Today’s post is at The Stream: The Climate Surprise: Why CO2 is Good for the Earth.
Prostitution will increase because of global warming, a stern warning Mark Steyn passed on to his audience at the Princeton Club in midtown Manhattan on Tuesday in a talk sponsored by Roger Kimball’s The New Criterion (what? you don’t yet subscribe?) and the newly formed CO2 Coalition founded by Princeton physicist Will Happer and others.
In addition to this horrific “settled” science, Steyn reminded us that global warming was also going to cause impotence in Italian men.
This is multiplicative tragedy, because, of course, all those newly formed prostitutes won’t be able to find customers—at least, not in Italy…
Not only are things not as bad as we thought, they are much, much better. And they’re improving. Crop output is up, the world is greener, storms are down in frequency and number, life spans rise, and on and on in contradistinction to the forecasts of doom foisted on the public by politicians and the media.
But why are things better? Because of the beneficial effects of releasing carbon-dioxide into the atmosphere. Craig Idso, a bona fide scientist who also spoke at the event, cataloged the good CO2 does. Plants grow not just a little better when CO2 is increased, but they are vastly improved.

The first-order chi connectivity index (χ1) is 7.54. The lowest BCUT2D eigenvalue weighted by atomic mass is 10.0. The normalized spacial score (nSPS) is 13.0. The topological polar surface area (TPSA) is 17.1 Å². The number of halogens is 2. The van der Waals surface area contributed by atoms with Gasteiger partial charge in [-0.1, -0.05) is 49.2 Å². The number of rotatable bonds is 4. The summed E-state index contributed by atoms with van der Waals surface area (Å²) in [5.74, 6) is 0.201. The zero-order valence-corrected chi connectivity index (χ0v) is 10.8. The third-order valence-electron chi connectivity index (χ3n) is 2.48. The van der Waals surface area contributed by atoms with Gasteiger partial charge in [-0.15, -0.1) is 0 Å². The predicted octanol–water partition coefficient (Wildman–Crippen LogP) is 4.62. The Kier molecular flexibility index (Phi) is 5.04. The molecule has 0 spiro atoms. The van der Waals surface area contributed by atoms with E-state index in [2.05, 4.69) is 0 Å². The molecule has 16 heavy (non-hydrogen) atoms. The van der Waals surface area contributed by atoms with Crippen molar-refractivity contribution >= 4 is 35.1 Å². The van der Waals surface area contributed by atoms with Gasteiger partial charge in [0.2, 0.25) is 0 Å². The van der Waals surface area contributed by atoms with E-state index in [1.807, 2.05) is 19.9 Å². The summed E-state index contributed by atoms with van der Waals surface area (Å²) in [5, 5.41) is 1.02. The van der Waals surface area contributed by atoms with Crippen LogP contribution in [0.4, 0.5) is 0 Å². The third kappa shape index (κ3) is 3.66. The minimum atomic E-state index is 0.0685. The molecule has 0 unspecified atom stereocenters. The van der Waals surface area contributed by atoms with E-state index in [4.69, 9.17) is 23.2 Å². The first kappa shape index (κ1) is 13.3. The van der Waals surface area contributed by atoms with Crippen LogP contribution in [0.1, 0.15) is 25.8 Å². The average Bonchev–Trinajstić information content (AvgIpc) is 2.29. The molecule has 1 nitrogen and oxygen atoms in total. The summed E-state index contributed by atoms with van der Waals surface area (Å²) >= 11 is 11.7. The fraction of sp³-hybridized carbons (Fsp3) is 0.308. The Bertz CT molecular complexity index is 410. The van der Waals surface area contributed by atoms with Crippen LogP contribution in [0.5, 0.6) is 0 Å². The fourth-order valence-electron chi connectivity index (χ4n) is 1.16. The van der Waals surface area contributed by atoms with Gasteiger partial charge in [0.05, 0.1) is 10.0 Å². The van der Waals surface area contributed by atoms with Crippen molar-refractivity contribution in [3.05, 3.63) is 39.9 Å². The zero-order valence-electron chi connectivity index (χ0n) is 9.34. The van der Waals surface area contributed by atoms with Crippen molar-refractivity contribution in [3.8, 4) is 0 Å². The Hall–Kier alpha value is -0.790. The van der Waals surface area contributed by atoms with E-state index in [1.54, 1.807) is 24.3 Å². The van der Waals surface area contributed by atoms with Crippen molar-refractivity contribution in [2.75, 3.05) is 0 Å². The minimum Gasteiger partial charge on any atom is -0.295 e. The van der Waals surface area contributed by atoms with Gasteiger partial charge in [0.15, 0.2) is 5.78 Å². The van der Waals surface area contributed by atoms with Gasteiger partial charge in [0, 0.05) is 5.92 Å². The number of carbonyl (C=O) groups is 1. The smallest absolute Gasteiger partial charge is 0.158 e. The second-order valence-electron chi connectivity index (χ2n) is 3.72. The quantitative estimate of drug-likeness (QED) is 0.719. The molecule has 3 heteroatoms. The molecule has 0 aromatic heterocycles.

They have greater mass, more roots, better leafs, they use water more efficiently and, the biggest surprise, they react to warmer temperatures more robustly. These entirely salutary effects are so well known (to scientists) that commercial greenhouses artificially boost CO2 to levels about three times higher than are found in the atmosphere.
In times past, atmospheric CO2 levels were up to 30 times higher—pause and reflect on the number—than they are now; and indeed we are now in a historic, almost dangerous, low period. Yet even though CO2 was then so much higher than mankind can ever hope now to achieve even if we burn every drop of oil that exists, there was no runaway global warming. Why should we expect it now?…
But shouldn’t we “do something” anyway, just in case? After all, animals might suffer! Probably not, said Patrick Moore, a co-founder of Greenpeace who has since come to see the light. Moore stressed that animals have much greater phenotypic plasticity than has been acknowledged. This means that animals can survive much better than previously thought, even when the environment around them changes dramatically. (Besides, the environment isn’t changing that much.)
Moore said that far from being humans being a blight on the environment, “We are the salvation of life, because we reintroduced CO2 to the atmosphere that was taken out by oceanic” life that sucked it up. Without CO2, plants die. And without plants, we die…